Panel Paper: The Impact of Same-Sex Marriage On Health Insurance Coverage: Evidence From Four States

Saturday, November 9, 2013 : 10:05 AM
Plaza I (Ritz Carlton)

*Names in bold indicate Presenter

Gilbert Gonzales, University of Minnesota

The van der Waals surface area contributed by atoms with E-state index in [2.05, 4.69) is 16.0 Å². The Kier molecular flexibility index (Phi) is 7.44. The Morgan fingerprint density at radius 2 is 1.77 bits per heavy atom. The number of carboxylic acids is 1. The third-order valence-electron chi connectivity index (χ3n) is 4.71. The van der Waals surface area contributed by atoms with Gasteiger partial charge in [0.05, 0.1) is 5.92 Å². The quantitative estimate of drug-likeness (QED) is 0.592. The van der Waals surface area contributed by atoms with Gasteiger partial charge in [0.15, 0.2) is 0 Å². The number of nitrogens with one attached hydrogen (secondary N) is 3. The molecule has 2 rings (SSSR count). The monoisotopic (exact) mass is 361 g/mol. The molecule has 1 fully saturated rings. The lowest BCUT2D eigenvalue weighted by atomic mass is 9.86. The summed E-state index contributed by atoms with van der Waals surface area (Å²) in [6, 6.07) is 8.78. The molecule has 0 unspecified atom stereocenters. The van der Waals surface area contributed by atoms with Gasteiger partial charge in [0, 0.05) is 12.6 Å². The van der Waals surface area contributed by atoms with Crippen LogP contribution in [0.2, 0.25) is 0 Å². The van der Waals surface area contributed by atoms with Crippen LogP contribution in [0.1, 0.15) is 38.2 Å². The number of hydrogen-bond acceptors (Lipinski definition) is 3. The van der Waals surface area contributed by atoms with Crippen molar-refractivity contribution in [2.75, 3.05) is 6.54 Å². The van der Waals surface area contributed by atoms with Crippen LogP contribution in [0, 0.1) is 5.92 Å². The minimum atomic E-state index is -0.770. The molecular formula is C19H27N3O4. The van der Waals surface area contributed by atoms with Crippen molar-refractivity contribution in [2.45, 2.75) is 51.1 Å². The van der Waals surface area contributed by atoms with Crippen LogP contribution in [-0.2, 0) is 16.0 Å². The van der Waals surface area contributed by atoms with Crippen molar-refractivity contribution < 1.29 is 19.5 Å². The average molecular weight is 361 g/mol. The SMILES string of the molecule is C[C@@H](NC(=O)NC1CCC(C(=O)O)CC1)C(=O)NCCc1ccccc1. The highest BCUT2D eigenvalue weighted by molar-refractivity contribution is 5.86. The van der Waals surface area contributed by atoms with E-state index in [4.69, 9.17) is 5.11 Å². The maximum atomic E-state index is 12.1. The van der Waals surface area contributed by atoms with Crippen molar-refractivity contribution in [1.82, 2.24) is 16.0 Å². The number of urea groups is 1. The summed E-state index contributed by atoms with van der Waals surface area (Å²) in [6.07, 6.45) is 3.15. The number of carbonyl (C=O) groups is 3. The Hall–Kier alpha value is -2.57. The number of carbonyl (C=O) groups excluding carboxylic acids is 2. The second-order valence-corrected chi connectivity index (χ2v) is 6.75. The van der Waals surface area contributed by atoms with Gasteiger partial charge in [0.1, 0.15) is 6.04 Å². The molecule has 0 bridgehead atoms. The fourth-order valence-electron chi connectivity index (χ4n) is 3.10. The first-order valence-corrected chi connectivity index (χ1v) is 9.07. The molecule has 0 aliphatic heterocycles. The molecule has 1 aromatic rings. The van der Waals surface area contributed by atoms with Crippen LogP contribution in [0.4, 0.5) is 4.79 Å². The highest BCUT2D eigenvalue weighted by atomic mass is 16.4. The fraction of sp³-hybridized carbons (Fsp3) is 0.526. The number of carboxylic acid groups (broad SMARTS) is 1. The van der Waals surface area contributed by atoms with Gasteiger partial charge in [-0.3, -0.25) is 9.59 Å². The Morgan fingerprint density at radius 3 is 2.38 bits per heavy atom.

Although most non-elderly adults have health insurance through their own or through a family member’s employer, gay and lesbian adults face barriers to adding their partners to employer-sponsored health plans. When states adopt same-sex marriage, “fully-insured” employers regulated by state insurance laws are required to extend health benefits offered to opposite-sex spouses of employees to same-sex partners of employees. This study takes advantage of the “natural experiment” that occurred in the four study states enacting same-sex marriage between 2008 and 2011 (Connecticut, Iowa, New Hampshire and Vermont) to measure the impact of same-sex marriage on health insurance coverage among same-sex couples. We use a difference-in-differences approach to compare health insurance coverage among targeted same-sex couples before and after each state implements legal same-sex marriage. We rely on data from the 2008-2011 American Community Surveys to identify non-elderly adults (25-64 years) in same-sex relationships affected by new same-sex marriage provisions (n=1,249) and two comparison groups:  married opposite-sex couples unaffected by state policy changes (n=122,576) and same-sex couples in similar states not adopting same-sex marriage (n=31,107). Adjusted models include controls for age, education, income, employment stats, industry, citizenship, and the presence of an own child in the household. Unadjusted health insurance coverage increased 6% for women and negligibly for men in same-sex relationships following the implementation of same-sex marriage across the four study states. After controlling for demographic characteristics in the difference-in-differences models, same-sex marriage led to an adjusted 6-8% (p<0.05) increase in health insurance coverage for women in same-sex relationships; a similar effect was not found for men in same-sex relationships. This study provides early evidence that legal same-sex marriage expands health benefits as its advocates suggest. Gender-specific differences in our results also suggest that lesbian couples may potentially gain more economic and health benefits than male gay couples following the adoption of same-sex marriage.